By Anne-Kirstin Berger, photos by Guki Giunashvili
Interculturality: it’s just a word. It comes to life when people get involved when projects are put into practice. For a couple from England, promoting the exchange between people from different countries has become a mission. Their recipe: Meeting through eating. To achieve this, the two of them are traveling through Europe with a repurposed army-catering tent.
There are Danish foggy days like these when Emma and Sparky Palmer remember they could wake up in a warm, spacious bed instead of a car cramped with humid clothes around them. But the two of them see it positively – “we could be a lot worse”, they say, meaning: Not being able to travel, not enjoying the freedom to decide where to go, not having any kind of roof over their heads. Emma’s and Sparky’s continuous wandering is quite luxurious, because, unlike millions of people worldwide, they chose it.
Emma and Sparky are sitting around a table at Institut for X in Godsbanen. Two weeks have passed since they arrived in Aarhus with their white transporter. Inside the car, they brought all they need: Some food and clothes, a bike for their six-year-old son and a huge army tent. The tent is their project. They pitch it wherever they come and invite people to cook and eat together. “We wanted to create a space which enabled people from various cultures to start a dialogue”, Emma explains, and Sparky adds: “We have always found that food brings people together – it has a huge cultural value and starts conversations.” They came here to participate at the Rethink Activism Festival in September, where activists from all over the world met to exchange ideas for a more equitable, ecological and inclusive future. As they felt welcome in Aarhus, Sparky and Emma returned for the Syrian culture festival Damascene Days in October.
The idea to travel with the “Welcome Tent” came up when Emma and Sparky built friendships with people living at a refugee camp in Calais. In August 2015, the French city that connects the British Isles with the European mainland got in the limelight of the European “refugee crisis”. Thousands of immigrants camped close to the harbour region, hoping for a passage to Great Britain. The village of improvised shelters got famous as “The Jungle”, and it deeply touched Sparky and Emma. “It was life-changing to see people forced to live under those conditions – 25 miles from Kent, where we lived in the UK.”, Emma says. The two of them returned to the camp with some bread and clothes and soon created ties with the people they met there. They spent hours in the kitchen together with both refugees and volunteers and learned about the connective power of food. “Sharing food helps to start the process of sharing stories”, Sparky remembers. “Even people who have lost everything are still able to share the food they grew up with.”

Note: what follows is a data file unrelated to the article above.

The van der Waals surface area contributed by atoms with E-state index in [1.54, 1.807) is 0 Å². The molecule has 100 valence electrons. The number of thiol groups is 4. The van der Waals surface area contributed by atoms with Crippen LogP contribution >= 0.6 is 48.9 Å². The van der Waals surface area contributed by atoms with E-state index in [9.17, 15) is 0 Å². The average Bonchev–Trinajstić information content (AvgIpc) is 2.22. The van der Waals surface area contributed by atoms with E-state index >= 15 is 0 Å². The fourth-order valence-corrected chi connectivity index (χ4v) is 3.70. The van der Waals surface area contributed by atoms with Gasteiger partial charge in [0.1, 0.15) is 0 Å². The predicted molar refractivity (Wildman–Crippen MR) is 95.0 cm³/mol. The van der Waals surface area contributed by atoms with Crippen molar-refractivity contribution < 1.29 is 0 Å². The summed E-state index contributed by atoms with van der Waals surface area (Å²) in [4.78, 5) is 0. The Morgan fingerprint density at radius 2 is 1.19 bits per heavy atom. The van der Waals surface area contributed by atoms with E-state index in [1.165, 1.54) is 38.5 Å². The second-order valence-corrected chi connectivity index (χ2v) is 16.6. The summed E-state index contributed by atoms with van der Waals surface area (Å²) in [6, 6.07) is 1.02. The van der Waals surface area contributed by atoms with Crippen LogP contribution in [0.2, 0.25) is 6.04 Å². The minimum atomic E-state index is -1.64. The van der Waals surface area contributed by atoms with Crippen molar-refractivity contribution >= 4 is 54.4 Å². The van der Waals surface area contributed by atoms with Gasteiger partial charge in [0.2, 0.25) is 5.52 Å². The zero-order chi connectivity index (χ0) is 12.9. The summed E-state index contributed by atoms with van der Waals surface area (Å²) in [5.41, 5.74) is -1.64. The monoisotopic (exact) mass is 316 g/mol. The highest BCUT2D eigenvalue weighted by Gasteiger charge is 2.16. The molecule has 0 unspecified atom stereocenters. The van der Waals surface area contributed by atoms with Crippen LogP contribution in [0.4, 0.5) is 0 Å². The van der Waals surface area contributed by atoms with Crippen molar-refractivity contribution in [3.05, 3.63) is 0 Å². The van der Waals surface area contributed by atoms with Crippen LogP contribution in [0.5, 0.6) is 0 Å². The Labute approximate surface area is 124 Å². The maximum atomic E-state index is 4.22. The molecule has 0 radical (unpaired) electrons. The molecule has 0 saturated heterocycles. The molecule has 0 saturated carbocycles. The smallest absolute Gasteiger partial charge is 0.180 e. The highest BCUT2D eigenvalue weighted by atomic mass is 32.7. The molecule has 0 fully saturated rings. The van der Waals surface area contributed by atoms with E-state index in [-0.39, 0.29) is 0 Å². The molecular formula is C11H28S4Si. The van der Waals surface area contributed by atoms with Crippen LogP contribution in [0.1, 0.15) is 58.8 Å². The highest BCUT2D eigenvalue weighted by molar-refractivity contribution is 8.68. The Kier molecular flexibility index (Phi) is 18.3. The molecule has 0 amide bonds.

When a friend offered them the old tent, Emma and Sparky had the idea to create a mobile kitchen as a place to make people share their personal stories. They pooled their savings, leased their house and took their son Felix out of school for a year. Then they hit the road with the “Welcome Tent” to collect what they call “recipes of hope” – meals and the memories connected to them. Aarhus is Emma’s and Sparky’s first stop on their journey through Europe. “We pitched the tent and made Syrian bread in collaboration the Syrian community from Aarhus and ‘Den Nye Havn’”, Sparky tells about their joint work with the local refugee volunteer organisation. “People became curious and gathered in and around the tent where we had really great conversations.” Emma particularly remembers a discussion she had with an Aarhusian who criticized their activism. “She said that she did not agree with what we were doing, that the arrival of many immigrants made her feel uneasy.” In the end, even though both could not agree on a common view, the conversation was enriching all the same. “It made me question but then reaffirm my own opinion”, Emma says. After all, the “Welcome Tent” gave space to something that is hard to find: The controversial discussion about how society shall be in the future.
While recalling these memories, Emma and Sparky are packing again. They are about to leave for Eindhoven for a stop at the Dutch Design Week. The tent is hanging above the roof beams of the Institute for X, heavy from the rain. Despite the adverse weather, Emma and Sparky agree that “Aarhus was the best possible place for us to launch this project in Europe. It has such a unique community where creativity is valued. We have met so many welcoming people. It is truly inspiring.” Again and again, they finish each other’s sentences. Their common project has transformed their life. Living in a van of only a few square meters does not leave any space for individualism or extra baggage, but the family worships the experience. “It gives us an idea of what is actually important”, they say. Meanwhile, their son Felix keeps racing through the room with his new rollerblades that he got at a second-hand shop in Aarhus. It took him less than a week to skate safely. Will he and his parents ever return to the settled life in Kent?
“On the road, we live from day to day”, Emma admits. “The next stop is Dutch Design Week, then Basel, Milan, Montpellier, but with no fixed schedule.” In the long term, she shares an idea with her husband: “We want to create something like this”, she says, pointing to the Institute for X at Godsbanen. “Some kind of static welcome tent with the same principles, but in a country with a warmer climate.” The idea to shape rather than observe society has changed their lives, and it is about to change those of others. “This is what we can do”, Sparky says. “So we are doing it.”
Follow Sparky and Emma on their journey through their blog, Instagram or Facebook.